Brain dump and France and Politics
17 Oct 2014 at 0:07 by Jean-Marc Liotier
A nation of destitute street boys and peasants, gone bare-feet with old rifles to war against every one of their neighbors, led by visionaries with statements such as “terror is nothing else than justice, prompt, severe, inflexible; it is thus an emanation of virtue“, stained with the blood of all the innocents they beheaded but strong with their belief in ideas that scare all the world’s governments. The French (circa 1793).
Nothing to do with the IS of course, though I would love members of the IS to read my posts – they would be utterly outraged at being confused with people who fought in the name of the Declaration of the Rights of Man and of the Citizen !
Brain dump and Politics
15 Oct 2014 at 11:42 by Jean-Marc Liotier
Citizen of a country whose current regime was founded on the corpses of 16594 beheaded people, during a period known as The Terror, I feel uniquely qualified to comment on terrorist beheadings.
Not that I usually need an excuse to open my big mouth, but lets not pass on this excellent one to indulge in some punditry !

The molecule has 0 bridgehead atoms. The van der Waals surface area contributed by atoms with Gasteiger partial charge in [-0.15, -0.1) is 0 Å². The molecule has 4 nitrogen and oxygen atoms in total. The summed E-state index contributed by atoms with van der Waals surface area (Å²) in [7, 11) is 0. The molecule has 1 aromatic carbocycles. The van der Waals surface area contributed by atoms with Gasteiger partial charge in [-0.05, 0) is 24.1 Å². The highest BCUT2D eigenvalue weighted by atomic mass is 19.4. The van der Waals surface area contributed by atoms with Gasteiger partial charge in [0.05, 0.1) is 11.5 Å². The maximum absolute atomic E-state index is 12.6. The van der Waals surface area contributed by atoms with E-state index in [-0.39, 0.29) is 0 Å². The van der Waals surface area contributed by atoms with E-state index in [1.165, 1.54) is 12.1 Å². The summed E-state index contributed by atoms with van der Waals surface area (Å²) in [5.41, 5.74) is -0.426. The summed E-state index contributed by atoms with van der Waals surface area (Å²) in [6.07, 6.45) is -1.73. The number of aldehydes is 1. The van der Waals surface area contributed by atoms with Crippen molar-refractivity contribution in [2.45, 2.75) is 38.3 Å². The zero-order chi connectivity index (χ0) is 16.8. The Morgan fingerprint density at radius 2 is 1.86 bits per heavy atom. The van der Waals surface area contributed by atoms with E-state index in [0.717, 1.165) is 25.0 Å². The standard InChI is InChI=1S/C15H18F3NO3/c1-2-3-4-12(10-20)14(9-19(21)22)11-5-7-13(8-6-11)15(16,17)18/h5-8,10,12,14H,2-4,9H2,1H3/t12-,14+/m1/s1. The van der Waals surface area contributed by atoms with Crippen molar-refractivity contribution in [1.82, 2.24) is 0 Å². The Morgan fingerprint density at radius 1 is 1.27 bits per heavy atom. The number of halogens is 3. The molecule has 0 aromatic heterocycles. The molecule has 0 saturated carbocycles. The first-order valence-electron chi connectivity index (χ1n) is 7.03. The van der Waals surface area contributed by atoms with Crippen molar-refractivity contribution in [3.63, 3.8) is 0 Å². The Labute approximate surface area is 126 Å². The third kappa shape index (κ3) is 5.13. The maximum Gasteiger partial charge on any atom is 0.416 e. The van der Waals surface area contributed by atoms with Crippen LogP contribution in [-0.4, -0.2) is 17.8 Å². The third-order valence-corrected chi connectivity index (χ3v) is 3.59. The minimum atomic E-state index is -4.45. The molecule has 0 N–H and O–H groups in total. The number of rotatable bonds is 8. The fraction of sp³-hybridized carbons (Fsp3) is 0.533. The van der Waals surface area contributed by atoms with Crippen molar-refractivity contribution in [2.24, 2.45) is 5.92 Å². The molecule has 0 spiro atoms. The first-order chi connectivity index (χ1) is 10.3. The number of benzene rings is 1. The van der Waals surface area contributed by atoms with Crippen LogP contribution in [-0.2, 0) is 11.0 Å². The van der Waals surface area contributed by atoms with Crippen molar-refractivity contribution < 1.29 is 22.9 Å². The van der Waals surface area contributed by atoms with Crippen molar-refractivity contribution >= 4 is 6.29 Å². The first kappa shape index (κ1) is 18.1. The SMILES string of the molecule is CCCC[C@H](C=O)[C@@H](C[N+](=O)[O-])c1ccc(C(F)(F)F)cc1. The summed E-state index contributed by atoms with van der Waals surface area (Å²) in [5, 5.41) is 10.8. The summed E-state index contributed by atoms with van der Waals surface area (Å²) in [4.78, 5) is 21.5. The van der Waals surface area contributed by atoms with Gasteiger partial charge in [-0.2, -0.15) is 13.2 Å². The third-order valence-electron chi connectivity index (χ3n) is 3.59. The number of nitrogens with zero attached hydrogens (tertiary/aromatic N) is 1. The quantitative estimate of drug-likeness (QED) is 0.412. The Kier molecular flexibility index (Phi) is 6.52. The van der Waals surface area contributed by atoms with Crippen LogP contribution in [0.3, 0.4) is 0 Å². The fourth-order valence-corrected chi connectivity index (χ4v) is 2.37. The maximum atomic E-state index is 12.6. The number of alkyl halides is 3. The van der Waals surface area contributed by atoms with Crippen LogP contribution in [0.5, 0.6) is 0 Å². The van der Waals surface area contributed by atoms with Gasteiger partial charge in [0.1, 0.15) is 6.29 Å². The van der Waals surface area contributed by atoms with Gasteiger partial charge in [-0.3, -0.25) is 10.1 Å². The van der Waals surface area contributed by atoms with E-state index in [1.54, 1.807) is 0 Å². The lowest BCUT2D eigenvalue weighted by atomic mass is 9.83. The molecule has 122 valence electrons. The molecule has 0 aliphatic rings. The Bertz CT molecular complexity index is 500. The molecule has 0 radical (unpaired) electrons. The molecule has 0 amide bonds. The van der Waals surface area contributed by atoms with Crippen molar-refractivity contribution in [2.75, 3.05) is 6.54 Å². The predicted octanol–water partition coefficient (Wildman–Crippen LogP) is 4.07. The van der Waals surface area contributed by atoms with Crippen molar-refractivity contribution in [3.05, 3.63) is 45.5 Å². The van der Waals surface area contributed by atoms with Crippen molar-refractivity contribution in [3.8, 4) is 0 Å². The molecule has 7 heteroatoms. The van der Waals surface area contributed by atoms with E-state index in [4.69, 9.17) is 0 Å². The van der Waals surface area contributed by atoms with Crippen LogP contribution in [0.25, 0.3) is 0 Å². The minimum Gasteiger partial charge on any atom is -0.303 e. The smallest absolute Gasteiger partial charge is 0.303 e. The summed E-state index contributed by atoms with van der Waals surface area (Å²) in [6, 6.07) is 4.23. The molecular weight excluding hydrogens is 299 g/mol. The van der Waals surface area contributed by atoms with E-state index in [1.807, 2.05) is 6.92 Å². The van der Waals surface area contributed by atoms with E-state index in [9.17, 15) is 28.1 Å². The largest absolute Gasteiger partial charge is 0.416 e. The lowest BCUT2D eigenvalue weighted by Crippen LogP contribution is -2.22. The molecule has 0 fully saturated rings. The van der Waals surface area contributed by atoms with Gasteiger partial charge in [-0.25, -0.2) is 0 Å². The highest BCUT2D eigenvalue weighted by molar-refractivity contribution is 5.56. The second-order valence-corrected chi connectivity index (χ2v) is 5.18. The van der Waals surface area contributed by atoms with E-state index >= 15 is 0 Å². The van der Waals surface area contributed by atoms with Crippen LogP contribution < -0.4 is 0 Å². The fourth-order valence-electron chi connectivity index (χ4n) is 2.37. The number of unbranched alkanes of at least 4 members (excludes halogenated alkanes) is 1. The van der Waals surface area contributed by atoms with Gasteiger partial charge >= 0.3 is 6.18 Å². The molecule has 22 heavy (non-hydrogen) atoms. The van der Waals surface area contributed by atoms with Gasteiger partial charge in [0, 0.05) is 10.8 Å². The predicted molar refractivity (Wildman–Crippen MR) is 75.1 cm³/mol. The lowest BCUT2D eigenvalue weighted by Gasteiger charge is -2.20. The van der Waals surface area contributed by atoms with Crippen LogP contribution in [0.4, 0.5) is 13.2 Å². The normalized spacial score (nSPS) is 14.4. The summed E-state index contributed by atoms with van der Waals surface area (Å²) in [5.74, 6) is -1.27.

Guess why Eugen Weidmann’s guillotine execution on the 17th June 1939 was the last one the French performed in public ? Unbeknownst to Parisian prison officials, a film camera had been set up in one of the apartments overlooking the scene…
The public was scandalized by their own violence; the government embarrassed. In response France banned public executions. Weidmann went down in history as the last man in France to be guillotined for the entertainment of the awaiting crowd (a dubious distinction).
The government did not find fault in the grisly execution itself—of course it couldn’t have, that would have been an admission of justice’s guilt—rather it blamed the so-called unruly behavior of the savage crowd. The spectacle of bloodlust was, apparently, too powerful for film. Public guillotining was hidden behind the confines of the prison wall—privatized to conceal the spectacle.
Today, we still sentence to death, but we make sure the gore stays out of sight. As one HN commenter put it:
In some ways, the U.S. has done to executions and automated foreign assassinations what the supermarket has done to eating meat. We are distanced from the act so that we aren’t overly burdened thinking about about what is done in our names, both as citizens and voters. Hence, we do not oppose something that we normally would, were we only more aware of it.
Not having to wipe bloody bone shards and bits of blasted flesh from their tablet’s screen certainly is among the reasons why people outraged at the beheading of innocent on video still tolerate remote airborne executions of no less innocent people.
Michael Leuning sums it best:
So ? What do the French, the Saudi and the Queen of Hearts have in common ? They knows better than beheading people in public – it is just a basic matter of marketing communications management.